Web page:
I got the chance to watch the Lincoln movie a week or so ago. Loved it. Who would have thought? A movie about constitutional law? Interesting?
But great casting, great costuming, and great performances, especially by Daniel Day Lewis, create a great movie. My wife was concerned about the length and walked out afterwards praising the movie. Even my daughter, who is not the history geek that her dad is, said:
The movie helped me see that Lincoln is an actual person, not just some historical figure in some textbook. He played with his kids while trying to run the country. I thought that was cool.
And I learned more about the process of how laws are passed and so I plan to go to a great college and become a lawyer, supporting my father in his quest to play every golf course in the state of Hawaii.
Okay. I added that last bit. But she really did enjoy how a very important piece of American history was told in an engaging and interesting way.
But how to use the movie in the classroom?
- Lincoln’s Pockets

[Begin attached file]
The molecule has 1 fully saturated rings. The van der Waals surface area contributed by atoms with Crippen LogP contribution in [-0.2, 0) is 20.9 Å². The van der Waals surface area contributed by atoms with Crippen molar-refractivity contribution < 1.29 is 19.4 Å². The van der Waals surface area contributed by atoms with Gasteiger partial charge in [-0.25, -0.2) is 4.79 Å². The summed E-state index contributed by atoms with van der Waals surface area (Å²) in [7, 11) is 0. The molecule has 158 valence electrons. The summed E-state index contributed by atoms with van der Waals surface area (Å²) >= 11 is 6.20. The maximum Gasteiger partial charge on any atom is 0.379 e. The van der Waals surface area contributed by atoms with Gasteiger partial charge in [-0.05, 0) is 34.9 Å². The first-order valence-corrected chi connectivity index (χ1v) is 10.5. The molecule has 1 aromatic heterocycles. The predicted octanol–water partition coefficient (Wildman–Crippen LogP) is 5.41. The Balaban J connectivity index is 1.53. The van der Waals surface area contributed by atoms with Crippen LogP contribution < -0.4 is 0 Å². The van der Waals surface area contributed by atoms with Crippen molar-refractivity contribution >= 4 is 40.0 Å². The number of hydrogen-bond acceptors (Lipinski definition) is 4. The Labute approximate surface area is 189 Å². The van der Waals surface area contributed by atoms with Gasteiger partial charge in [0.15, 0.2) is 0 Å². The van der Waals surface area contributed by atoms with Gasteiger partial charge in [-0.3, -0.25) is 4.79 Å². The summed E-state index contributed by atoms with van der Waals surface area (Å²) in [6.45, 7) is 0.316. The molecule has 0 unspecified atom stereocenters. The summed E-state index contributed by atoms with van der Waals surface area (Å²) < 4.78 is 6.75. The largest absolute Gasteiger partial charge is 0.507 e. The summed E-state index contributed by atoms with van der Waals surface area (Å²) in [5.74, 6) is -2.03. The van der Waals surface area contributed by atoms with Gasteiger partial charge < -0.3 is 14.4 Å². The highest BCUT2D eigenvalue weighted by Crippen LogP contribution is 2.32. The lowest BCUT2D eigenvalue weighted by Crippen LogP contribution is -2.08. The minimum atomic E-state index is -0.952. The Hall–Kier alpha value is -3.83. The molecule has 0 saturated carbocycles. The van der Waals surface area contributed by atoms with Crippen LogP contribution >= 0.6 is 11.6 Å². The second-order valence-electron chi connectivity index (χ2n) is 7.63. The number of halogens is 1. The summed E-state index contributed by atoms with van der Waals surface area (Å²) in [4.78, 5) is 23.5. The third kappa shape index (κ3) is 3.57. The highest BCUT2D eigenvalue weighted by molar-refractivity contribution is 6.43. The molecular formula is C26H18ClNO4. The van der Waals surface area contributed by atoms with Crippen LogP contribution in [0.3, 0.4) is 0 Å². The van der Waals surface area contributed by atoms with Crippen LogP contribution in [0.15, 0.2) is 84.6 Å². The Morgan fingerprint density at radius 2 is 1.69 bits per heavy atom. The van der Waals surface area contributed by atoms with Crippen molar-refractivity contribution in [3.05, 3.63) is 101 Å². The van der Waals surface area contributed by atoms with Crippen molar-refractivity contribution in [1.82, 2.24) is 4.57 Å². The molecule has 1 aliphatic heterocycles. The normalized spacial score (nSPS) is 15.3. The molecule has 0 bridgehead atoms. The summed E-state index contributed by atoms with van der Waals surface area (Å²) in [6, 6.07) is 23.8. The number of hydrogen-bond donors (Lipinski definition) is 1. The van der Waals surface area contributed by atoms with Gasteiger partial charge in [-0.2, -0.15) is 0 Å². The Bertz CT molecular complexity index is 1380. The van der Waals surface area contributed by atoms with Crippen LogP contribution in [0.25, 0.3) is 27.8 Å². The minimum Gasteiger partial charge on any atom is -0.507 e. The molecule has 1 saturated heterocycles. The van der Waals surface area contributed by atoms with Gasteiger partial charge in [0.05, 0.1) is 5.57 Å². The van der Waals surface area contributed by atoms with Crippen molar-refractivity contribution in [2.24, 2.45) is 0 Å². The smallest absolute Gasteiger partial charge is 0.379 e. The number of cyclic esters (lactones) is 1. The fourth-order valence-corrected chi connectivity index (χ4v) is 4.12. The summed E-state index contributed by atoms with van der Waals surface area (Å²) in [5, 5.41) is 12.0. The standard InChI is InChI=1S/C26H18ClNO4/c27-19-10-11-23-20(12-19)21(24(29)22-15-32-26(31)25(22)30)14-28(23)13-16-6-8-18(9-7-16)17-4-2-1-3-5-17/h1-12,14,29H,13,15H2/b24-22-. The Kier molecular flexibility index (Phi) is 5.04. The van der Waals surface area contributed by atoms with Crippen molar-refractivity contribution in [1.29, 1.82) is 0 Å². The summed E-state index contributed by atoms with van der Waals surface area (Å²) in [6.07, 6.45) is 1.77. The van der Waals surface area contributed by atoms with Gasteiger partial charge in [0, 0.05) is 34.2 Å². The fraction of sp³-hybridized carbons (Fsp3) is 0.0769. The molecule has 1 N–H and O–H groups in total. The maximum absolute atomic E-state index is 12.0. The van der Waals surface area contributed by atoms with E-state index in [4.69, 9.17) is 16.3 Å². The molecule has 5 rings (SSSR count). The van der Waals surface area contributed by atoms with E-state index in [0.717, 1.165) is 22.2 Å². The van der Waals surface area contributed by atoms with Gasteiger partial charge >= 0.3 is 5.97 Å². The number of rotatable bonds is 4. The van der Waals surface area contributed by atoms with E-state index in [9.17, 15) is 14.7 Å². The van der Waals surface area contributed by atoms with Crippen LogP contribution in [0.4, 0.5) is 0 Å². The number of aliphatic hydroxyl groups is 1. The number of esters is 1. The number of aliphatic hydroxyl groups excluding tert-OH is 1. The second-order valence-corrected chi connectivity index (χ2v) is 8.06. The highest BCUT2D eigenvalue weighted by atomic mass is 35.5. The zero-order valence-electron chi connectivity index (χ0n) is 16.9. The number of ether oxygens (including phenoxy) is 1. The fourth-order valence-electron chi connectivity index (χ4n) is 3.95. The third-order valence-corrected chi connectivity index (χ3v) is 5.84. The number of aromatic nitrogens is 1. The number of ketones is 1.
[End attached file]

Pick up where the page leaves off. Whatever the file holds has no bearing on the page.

- Library of Congress Lincoln Pocket video
- Lincoln’s Pocket lesson plan
- Lincoln classroom materials from the Library of Congress
- Teaching History article Lincoln on the Big Screen
- James Grossman, Executive Director of the American Historical Association, says Lincoln does “what a film like this should do: stimulate discussion about history.”
- Kate Masur, associate professor of history at Northwestern University, criticizes the movie as “more to entertain and inspire than to educate.”
- David Thomson, film historian and critic, considers the film “necessary” and its release right after the 2012 presidential election significant.
- Allen Guelzo, director of the Civil War studies department at Gettysburg College, questions whether highlighting Lincoln’s conflict between ending the war quickly and holding out until passage of the Thirteenth Amendment made the movie too complicated.